Friday, September 15, 2006

Market Psychology AM Update for 9/15/06

10:00 AM CT - Very early on we saw the top of a range formed when buying hit the brick wall, and then we made a low of the range when selling dried up in ER2. For now, we seem to be oscillating in that range, and the advice of my previous post is relevant. But, alas, dudes and dudettes, it's time for Dr. Brett to head for Chicago and attend to other traderly things. Have a great weekend. Update on the Weblog tonight and thru the weekend as always.

9:54 AM CT - Hopefully you could see how the buying dried up and we came back to the middle of the AM range. That's why I tell my student traders that, at the top or bottom of a range, there's always a good trade if you can read order flow. We'll either break out of the range and attract new participants/volume, or we'll revert to the mean of the range. It's a helpful heuristic.

9:40 AM CT - Let's see if buying continues to meet resistance and dry up at those AM lows. I've been selling moves to the highs and covering on moves down in the TICK. Not a way to get rich, but it covers the overhead... :-) Eventually if those highs hold, we should test the average price of the AM range at the very least, which is around 34.25.

9:12 AM CT - File that one away. Notice how you can follow order flow in the weakest market index and, when the selling dries up, you often will see a turnaround across the board. Just another example of how it's important to follow more than just the index or stock that you're trading.

So here's the answer to the question for you advanced dudes and dudettes. When volume at bid is high in ES but the TICK for the ES stocks is relatively strong, it means that institutions are selling futures and buying stocks as part of an arb trade. It is not a directional trade and the selling you see on Market Delta is not necessarily a sign of a downtrend. Indeed, those contracts generally get bought back. Yet another example of how you need to know *who* is in the market and *what* they're doing--not just sitting in front of the screen looking at chart formations and oscillator readings.

Let's see how we do at the AM resistance.

9:07 AM CT - OK, I'll toss a bone to you advanced traders out there. What does it mean when the volume at the bid is much higher than the volume at the offer in ES, but the TICK that is specific to the ES stocks (number of issues trading at their offer vs bid) is relatively strong? BTW, the tick specific to a particular index is available via the NeoTicker program. Answer in a few min. ER2 trying to put in that low, per the last post.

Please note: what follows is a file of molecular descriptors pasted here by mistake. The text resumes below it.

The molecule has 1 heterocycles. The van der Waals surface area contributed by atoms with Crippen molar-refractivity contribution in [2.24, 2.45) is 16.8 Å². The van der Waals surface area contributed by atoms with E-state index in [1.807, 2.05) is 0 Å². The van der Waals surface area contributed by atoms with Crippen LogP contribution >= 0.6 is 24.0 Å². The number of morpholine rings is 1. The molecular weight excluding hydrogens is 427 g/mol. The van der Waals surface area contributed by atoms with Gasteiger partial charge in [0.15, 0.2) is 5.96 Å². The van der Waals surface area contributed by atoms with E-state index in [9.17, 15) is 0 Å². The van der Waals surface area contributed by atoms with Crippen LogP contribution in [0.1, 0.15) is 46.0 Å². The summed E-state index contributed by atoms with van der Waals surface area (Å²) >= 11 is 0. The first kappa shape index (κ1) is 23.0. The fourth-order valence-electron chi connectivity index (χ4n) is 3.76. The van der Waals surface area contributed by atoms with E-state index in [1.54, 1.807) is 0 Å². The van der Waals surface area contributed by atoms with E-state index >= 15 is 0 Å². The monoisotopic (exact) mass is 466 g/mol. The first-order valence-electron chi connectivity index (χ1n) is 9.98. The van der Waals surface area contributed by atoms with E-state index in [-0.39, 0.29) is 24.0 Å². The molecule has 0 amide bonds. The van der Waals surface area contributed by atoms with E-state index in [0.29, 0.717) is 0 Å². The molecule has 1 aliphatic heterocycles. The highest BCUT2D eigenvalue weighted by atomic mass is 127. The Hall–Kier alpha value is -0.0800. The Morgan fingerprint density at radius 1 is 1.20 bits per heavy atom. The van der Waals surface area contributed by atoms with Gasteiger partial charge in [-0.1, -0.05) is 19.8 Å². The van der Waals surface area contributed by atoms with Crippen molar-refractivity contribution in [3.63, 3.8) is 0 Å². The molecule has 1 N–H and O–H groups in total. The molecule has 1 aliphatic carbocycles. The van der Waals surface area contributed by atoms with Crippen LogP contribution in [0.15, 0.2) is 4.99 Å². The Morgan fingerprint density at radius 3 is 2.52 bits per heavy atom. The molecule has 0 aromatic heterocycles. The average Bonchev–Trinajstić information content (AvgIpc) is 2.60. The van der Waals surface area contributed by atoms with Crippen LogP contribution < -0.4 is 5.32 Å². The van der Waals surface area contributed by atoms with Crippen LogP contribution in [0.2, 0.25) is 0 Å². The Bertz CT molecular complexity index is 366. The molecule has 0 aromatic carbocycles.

9:01 AM CT - If I were to play the long side here, I'd wait for the sellers to take their turn, drive the TICK down to negative territory, and see if the weakest of the 3 indices (ER2) holds its lows well. That would start me thinking about selling drying up and looking more closely at ES volume patterns in Market Delta. Let's see if that pans out, or if weakness continues.

8:50 AM CT - If you look at the volume on a five min by five min basis here, you'll see numbers considerably elevated above recent norms. Folks, I work with prop traders/locals. I know local-driven volume when I see it. This ain't it. Some longer timeframe traders--institutions--are selling into the strength, quite possibly as part of options expiration related strategies. It does not make sense to buy dips when the volume at the bid is far exceeding that at the offer.

8:45 AM CT - Interesting...a lot of those contracts bought on the way up after the CPI news have been puked out on the recent weakness. ER2 has retraced more than half its AM gain. My best judgment here, FWIW, is that that AM high might pose some stiff resistance, we could see us put in a low this AM, and then get range bound trade much of the remainder of the day. Just a hypothesis I keep in the back of the head. But if I suspect a range developing, I'll use volume-at-price (left side of Market Delta, the histogram) to try to identify the midpoint of the range and look to buy below and sell above once I see selling/buying dry up. That's a short-term trader's game; not for everyone. The selling into the pre-opening strength is apparent in the fact that the TICK has never gone above +600 so far. The selling was that "brick wall" effect I mentioned a while back.

8:37 AM CT - As you'd expect, the TICK opens with a positive distribution, advances lead declines by over 1000 issues, expiration-related volume very high. Normally, you'd think about buying pullbacks in the TICK, but some traders may elect to stand aside in the expiration-related cross-currents. ER2 still looking heavy, another cautionary note for those tempted to chase highs.

8:30 AM CT - *Very* early disparity in strength between NQ/ES and ER2, with the latter weaker. Just something I'm watching. You'd think a breakout rally would carry the broad market.

8:10 AM CT - On the heels of a benign CPI report, stocks have rallied above Thursday's highs. As Jason Goepfert of the excellent Sentimentrader site notes, expiration Fridays rarely turn out to be highly volatile, wide-range days, so we may see some cross-currents here. As long as we stay above the 1331 pre-opening high from Thursday with a positive TICK distribution and ES volume skewed more toward lifting offers than hitting bids, we have to go with the short-term uptrend noted in the Weblog the past couple of days. If you haven't read my latest Weblog entry on Odds Maker and the identification of regimes, you may want to check it out. It's an idea I'll be refining and hopefully posting next week. Back after the open.